Illegal immigration’s impact on the Island
The May 24 editorial, “Immigration’s real challenges,” is disingenuous. The problem is not immigration, it is illegal immigration. The problem is people who knowingly break the law to enter and stay in this country illegally. The problem is not that we need “comprehensive immigration reform”; the problem is that our immigration laws have not been enforced for decades.
You write, “People brought here illegally as young children, the Dreamers, can stay.” If that is done, what happens to the next people brought here illegally as children? Do they get to stay? Do their parents and relatives get to stay? When does it end?
You speak of the “schools that have been overwhelmed by the demand to educate children, who beyond speaking and reading no English, often have had little education at all.” Why have these schools been overwhelmed? It is because immigration laws have been ignored.
Enforce the laws! It will relieve the burden of these communities. The rights of American taxpayers should come before the wants of people in this country illegally.
Robert F. LaPorta,Melville
While “Immigration’s real challenges” accurately described the needs of communities such as Central Islip and Brentwood to receive additional public education funds, stakeholders should be aware of another means of providing funds to improve living conditions.
There is a $10 million state-funded Downtown Revitalization Initiative, and the Town of Islip has applied for those funds to modernize Central Islip’s Carleton Avenue corridor. That could help to provide better and more employment and enhance the area’s culture and economy. We will do whatever we are capable of to support that application, and hope that many others will do the same.
Editor’s note: The writer is the board president of Teatro Experimental Yerbabruja, a nonprofit organization that operates an arts center in Central Islip.
“Immigration’s real challenges” argues that President Donald Trump misses the point by discussing MS-13 at a roundtable meeting on Long Island. However, the editorial ultimately made the case for the basic tenets of his immigration policies.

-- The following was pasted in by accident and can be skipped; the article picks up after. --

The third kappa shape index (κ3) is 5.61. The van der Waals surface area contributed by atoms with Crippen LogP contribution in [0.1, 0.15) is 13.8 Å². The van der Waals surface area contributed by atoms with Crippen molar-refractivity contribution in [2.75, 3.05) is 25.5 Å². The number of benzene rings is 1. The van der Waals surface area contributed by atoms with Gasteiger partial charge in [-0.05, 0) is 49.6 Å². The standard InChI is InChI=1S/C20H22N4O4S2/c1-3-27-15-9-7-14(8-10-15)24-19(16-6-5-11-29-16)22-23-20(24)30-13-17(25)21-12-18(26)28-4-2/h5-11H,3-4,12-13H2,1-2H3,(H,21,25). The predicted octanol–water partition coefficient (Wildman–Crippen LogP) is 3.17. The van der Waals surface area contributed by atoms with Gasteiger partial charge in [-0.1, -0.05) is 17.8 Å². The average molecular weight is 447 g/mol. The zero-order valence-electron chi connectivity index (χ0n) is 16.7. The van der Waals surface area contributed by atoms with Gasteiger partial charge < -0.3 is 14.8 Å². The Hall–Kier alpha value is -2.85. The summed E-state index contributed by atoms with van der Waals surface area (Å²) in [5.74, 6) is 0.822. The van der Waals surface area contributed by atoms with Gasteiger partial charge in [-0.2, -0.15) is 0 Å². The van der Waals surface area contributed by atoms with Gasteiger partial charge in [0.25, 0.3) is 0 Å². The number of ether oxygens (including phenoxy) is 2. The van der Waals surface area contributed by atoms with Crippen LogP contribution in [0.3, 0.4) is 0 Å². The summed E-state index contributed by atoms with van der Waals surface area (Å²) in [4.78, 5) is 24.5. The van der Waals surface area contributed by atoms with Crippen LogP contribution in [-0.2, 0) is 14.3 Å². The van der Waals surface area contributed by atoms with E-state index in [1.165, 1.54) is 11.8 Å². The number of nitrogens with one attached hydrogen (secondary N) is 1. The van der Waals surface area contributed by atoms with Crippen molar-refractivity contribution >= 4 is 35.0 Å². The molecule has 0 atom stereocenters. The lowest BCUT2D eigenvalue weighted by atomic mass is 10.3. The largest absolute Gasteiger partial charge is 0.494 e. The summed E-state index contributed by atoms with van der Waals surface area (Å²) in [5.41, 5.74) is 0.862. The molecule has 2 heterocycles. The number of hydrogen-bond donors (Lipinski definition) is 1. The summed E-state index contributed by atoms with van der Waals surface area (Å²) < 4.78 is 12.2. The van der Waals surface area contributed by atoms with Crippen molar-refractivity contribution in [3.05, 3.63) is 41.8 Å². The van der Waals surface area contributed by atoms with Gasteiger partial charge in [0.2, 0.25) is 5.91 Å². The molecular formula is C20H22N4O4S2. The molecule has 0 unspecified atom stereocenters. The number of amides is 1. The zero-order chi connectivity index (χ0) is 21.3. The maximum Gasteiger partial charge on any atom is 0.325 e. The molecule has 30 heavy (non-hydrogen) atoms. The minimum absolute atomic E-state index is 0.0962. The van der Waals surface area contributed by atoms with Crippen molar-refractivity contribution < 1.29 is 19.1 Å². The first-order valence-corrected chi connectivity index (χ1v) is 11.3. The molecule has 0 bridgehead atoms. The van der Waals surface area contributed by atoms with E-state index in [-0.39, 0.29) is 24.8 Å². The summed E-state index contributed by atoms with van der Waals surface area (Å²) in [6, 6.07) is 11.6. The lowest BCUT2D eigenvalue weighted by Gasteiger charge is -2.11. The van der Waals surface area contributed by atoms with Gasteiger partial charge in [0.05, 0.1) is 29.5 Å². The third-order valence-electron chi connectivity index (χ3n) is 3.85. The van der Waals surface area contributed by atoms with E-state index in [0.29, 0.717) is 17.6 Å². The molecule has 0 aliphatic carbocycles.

Just because MS-13 has not killed anybody on Long Island in a year doesn’t mean the problem has gone away. Gang activity continues to afflict our communities and the rest of our nation. But the editorial board describes the real problem as “a wave of young people from Central America,” otherwise known as unaccompanied minors, placing a burden on our communities and towns. But wouldn’t the president’s proposals, including securing our borders, ending the visa lottery and limiting “chain migration,” help eliminate this problem?
The first step is to stop the cause: illegal immigration. Spending more money to accommodate immigrants here illegally is not the answer; it will only encourage more unaccompanied minors to come to Long Island. We must control illegal immigration while using our nation’s resources to help people who are here legally.
Rick Choinski,St. James
Albany should further restrict tanning beds
The New York State Senate has an opportunity to protect our state’s teens from a future of skin cancer. I hope it seizes this opportunity. The Assembly has passed legislation to close a loophole that allows 17-year-olds to use dangerous indoor tanning devices [“Tanning salon bill would ban minors,” News, May 31]. But the Senate hasn’t acted.
The American Cancer Society says almost 5,000 New York residents will be diagnosed with skin cancer this year. I am inspired to write this as a survivor of throat cancer. Also, I would not want my 17-year-old daughter to have access to tanning beds. If we do not protect them, our teens will be added to those numbers in the future.
Most kids don’t realize the dangers of indoor tanning. Tanning before the age of 35 increases the risk of melanoma by 59 percent. Major organizations including the American Cancer Society Cancer Action Network are calling on the State Senate to pass this bill.
I, too, ask Senate Majority Leader John Flanagan and his colleagues to pass this bill before session adjourns. If we can protect our kids from skin cancer, shouldn’t we?
Editor’s note: The writer is a volunteer with the American Cancer Society Cancer Action Network, located in North Babylon
Dental treatment can be expensive, too
I understand the cost of educating a dentist is high, but your story didn’t mention the fees dentists charge patients [“Dental work: Why fewer dentists are opening private practices,” Business, May 27].
I had a broken tooth and had to have a root canal in preparation for a tooth replacement. One root canal in 45 minutes cost me $1,450.